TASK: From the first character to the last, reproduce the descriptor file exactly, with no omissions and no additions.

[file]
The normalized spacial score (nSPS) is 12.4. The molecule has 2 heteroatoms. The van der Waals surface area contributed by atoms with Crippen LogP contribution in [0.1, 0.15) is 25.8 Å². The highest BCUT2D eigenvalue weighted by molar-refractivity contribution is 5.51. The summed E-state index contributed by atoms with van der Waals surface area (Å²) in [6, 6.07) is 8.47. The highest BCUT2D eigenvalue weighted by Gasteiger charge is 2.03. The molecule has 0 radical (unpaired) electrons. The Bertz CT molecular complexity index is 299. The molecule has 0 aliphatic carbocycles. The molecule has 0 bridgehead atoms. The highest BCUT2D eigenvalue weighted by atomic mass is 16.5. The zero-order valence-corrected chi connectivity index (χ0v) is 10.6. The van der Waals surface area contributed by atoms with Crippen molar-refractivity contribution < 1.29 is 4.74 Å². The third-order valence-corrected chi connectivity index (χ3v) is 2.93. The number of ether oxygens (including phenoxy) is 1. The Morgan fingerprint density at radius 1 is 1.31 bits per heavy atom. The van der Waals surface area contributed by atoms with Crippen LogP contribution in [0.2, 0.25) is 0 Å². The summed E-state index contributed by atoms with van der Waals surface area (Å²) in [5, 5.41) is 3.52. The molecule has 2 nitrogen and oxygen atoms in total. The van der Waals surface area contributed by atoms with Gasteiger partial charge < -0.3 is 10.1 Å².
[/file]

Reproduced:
The normalized spacial score (nSPS) is 12.4. The molecule has 2 heteroatoms. The van der Waals surface area contributed by atoms with Crippen LogP contribution in [0.1, 0.15) is 25.8 Å². The highest BCUT2D eigenvalue weighted by molar-refractivity contribution is 5.51. The summed E-state index contributed by atoms with van der Waals surface area (Å²) in [6, 6.07) is 8.47. The highest BCUT2D eigenvalue weighted by Gasteiger charge is 2.03. The molecule has 0 radical (unpaired) electrons. The Bertz CT molecular complexity index is 299. The molecule has 0 aliphatic carbocycles. The molecule has 0 bridgehead atoms. The highest BCUT2D eigenvalue weighted by atomic mass is 16.5. The zero-order valence-corrected chi connectivity index (χ0v) is 10.6. The van der Waals surface area contributed by atoms with Crippen molar-refractivity contribution < 1.29 is 4.74 Å². The third-order valence-corrected chi connectivity index (χ3v) is 2.93. The number of ether oxygens (including phenoxy) is 1. The Morgan fingerprint density at radius 1 is 1.31 bits per heavy atom. The van der Waals surface area contributed by atoms with Crippen LogP contribution in [0.2, 0.25) is 0 Å². The summed E-state index contributed by atoms with van der Waals surface area (Å²) in [5, 5.41) is 3.52. The molecule has 2 nitrogen and oxygen atoms in total. The van der Waals surface area contributed by atoms with Gasteiger partial charge < -0.3 is 10.1 Å².